Conflict liquidators have been appointed by the High Court to a group of companies to investigate claims by the director that the companies’ bank had artificially distressed the companies and driven them into administration.
The Angel Group of companies was founded by Ms Julia Davey. They owned residential and commercial properties which were rented out. The companies borrowed substantial amounts from Lloyds HBOS. After getting into financial difficulties, the bank appointed administrators from KPMG over them.
The administrators have claimed that Ms Davey extracted money from the companies unlawfully by fraudulently backdating the transfer to her of properties or substantial sums by the company. Ms Davey has cross-claims against the bank for breach of contract, negligence, misrepresentation, conspiracy and/or misfeasance on the grounds that the bank and KPMG artificially distressed the companies in order to push them into administration.
Ms Davey applied for the removal of the administrators on the grounds that they had conflicts of interest arising from their previous involvement with the companies on behalf of the bank. The administrators then applied for an order requiring Ms Davey to produce documents relating to their claim against her.
At a hearing in July 2015, Ms Davey argued that disclosure should not be ordered against her because it had only been requested as a defence to her application to remove the administrators. The Court rejected the administrators’ request for disclosure, arguing that although the claims against Ms Davey might be material at the removal application, that was an issue for the trial judge to decide.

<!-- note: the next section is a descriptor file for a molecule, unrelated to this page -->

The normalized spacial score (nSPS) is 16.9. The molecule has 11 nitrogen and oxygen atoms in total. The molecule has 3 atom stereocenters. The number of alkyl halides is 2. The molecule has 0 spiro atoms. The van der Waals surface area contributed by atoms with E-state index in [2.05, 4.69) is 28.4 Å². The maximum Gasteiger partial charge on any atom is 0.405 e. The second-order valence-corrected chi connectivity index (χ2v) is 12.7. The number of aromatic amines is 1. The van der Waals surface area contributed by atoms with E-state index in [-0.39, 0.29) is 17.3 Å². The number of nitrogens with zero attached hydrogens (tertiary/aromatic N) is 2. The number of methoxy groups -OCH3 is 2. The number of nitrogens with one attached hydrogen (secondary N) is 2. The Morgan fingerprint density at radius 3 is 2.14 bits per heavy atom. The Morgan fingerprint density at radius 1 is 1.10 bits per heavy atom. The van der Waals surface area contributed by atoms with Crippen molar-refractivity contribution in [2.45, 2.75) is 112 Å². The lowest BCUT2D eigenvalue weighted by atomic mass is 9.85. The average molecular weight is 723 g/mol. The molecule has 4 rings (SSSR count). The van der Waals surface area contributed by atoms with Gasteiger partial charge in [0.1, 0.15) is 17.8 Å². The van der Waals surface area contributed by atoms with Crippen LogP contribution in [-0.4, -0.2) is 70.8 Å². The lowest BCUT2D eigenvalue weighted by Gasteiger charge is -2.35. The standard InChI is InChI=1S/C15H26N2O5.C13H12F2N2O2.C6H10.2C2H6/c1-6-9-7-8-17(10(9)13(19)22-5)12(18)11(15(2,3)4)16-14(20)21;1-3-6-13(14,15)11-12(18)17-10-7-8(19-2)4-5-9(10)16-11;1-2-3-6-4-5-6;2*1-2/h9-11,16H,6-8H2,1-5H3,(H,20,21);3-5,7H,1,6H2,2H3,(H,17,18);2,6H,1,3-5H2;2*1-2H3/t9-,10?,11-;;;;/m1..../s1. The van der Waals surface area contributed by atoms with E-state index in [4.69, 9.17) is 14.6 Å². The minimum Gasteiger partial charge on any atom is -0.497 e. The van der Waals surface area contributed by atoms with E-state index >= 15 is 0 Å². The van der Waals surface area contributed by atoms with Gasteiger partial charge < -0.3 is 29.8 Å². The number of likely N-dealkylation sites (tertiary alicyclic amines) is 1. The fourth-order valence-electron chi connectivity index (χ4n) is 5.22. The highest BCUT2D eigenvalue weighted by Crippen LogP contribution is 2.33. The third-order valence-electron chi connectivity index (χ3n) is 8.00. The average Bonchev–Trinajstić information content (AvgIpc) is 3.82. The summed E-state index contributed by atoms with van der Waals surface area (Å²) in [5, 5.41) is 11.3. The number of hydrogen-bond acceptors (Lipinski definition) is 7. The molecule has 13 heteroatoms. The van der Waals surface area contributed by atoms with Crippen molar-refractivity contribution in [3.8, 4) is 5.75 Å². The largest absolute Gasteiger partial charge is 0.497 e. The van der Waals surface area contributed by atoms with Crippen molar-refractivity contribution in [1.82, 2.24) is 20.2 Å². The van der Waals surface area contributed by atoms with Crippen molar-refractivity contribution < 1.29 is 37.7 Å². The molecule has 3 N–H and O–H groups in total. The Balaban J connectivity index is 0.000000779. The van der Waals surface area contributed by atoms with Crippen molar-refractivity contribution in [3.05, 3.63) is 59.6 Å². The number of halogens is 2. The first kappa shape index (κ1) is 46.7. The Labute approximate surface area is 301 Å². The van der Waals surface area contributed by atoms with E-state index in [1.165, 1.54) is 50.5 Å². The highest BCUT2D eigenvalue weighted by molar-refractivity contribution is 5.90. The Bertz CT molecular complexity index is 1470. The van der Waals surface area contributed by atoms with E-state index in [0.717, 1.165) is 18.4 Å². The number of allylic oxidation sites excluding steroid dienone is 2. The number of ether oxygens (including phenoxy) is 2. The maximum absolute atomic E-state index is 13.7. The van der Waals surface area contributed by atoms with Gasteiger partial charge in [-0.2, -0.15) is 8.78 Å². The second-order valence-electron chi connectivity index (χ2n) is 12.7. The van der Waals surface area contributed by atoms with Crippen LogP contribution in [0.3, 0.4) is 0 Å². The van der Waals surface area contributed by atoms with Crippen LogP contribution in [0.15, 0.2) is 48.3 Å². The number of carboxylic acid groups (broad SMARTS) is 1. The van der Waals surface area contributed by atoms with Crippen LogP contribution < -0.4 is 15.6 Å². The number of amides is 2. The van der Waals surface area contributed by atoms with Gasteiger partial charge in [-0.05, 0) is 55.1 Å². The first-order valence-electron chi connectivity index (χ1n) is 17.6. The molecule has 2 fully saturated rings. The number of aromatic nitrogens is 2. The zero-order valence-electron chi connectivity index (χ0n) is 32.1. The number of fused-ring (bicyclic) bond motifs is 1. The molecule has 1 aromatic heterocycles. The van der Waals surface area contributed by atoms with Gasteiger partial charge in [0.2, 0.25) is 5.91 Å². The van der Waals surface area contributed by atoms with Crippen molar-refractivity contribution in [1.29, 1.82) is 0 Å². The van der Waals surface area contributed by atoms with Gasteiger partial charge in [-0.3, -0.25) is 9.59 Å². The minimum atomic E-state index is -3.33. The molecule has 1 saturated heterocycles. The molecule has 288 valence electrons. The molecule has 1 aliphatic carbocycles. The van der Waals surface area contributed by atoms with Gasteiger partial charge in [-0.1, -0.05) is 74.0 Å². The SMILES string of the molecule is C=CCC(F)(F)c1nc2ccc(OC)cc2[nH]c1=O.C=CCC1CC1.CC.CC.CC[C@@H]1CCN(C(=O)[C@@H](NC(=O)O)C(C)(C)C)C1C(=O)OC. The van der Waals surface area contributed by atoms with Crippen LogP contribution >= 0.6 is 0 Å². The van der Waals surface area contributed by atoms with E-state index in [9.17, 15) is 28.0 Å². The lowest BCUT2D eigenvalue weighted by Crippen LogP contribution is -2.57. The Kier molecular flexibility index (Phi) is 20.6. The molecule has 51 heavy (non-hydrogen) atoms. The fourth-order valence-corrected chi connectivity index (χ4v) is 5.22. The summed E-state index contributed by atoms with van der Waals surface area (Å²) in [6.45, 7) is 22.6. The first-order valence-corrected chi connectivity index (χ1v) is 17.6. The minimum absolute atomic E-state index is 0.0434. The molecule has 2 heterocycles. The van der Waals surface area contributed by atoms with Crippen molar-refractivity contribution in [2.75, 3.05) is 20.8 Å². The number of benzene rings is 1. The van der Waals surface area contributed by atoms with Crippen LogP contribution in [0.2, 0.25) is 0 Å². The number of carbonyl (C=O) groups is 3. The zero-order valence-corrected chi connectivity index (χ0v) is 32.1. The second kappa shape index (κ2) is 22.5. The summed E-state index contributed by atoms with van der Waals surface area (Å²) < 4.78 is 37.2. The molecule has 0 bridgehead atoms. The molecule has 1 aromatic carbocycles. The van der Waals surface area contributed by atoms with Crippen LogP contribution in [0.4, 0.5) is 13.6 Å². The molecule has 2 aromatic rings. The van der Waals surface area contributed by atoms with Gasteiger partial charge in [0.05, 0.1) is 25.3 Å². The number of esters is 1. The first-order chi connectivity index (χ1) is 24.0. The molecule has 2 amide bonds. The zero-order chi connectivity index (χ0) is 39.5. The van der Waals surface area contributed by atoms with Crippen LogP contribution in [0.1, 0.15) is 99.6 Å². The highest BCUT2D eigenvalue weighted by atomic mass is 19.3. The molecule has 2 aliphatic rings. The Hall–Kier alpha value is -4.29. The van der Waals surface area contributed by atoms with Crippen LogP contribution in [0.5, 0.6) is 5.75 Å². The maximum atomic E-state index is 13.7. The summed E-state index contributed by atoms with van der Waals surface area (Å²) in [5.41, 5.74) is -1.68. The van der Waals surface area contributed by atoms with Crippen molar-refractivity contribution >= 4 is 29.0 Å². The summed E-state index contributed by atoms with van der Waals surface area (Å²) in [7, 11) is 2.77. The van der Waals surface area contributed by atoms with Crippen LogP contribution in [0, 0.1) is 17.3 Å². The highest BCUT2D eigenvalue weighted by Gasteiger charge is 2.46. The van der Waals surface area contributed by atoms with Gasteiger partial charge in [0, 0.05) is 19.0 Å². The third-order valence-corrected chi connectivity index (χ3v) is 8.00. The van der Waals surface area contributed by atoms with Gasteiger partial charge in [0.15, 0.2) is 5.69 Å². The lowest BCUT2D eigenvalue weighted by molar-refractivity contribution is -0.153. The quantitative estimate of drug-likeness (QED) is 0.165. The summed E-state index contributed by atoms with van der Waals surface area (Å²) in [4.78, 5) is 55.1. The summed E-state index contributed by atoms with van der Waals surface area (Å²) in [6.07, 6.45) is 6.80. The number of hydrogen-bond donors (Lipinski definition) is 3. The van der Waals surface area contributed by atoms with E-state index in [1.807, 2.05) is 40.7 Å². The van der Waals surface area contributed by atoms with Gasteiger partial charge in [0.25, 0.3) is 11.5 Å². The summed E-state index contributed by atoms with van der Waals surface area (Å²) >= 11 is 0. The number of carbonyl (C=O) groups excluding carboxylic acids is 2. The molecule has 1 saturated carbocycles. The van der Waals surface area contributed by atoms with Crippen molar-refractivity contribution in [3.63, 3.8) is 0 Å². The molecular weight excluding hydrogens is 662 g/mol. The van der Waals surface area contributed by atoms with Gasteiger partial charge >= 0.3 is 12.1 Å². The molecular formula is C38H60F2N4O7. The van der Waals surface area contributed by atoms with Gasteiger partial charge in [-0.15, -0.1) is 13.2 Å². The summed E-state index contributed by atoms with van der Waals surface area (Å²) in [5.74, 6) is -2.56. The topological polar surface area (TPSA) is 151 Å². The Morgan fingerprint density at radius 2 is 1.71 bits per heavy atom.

At a subsequent hearing in the High Court on 3 December 2015, the parties agreed that the administrators would resign and be replaced by four new liquidators, two nominated by the bank and two nominated by Ms Davey. The liquidators agreed to divide their roles and responsibilities so that Ms Davey’s nominees will pursue any claims the companies have against the bank and the bank’s nominees will complete the disposal of the companies’ assets and pursue claims against Ms Davey.
The appointment of conflict liquidators or administrators is not uncommon in situations where conflicts of interest have to be managed. The more interesting aspect about this case is the nature of the allegations made against the bank and the administrators. These claims allege that the group’s business was the victim of a conspiracy to remove certain risk weighted assets from the bank’s balance sheet. The bank wanted these loans off its balance sheet and it is alleged that to achieve this it conspired artificially to distress the business by, for example, placing it in what was described as a “business support unit” but which in fact drained millions of pounds away from the cash flow. To some extent, these claims rely on the general pattern of behaviours alleged to be associated with business support units, particularly that of the Global Restructuring Group (‘GRG’) at RBS. GRG is currently the subject of an FCA investigation which is expected to be published shortly.
The court noted that although the bank said it would resist the claims strongly, it had not suggested that these claims were fanciful or without substance.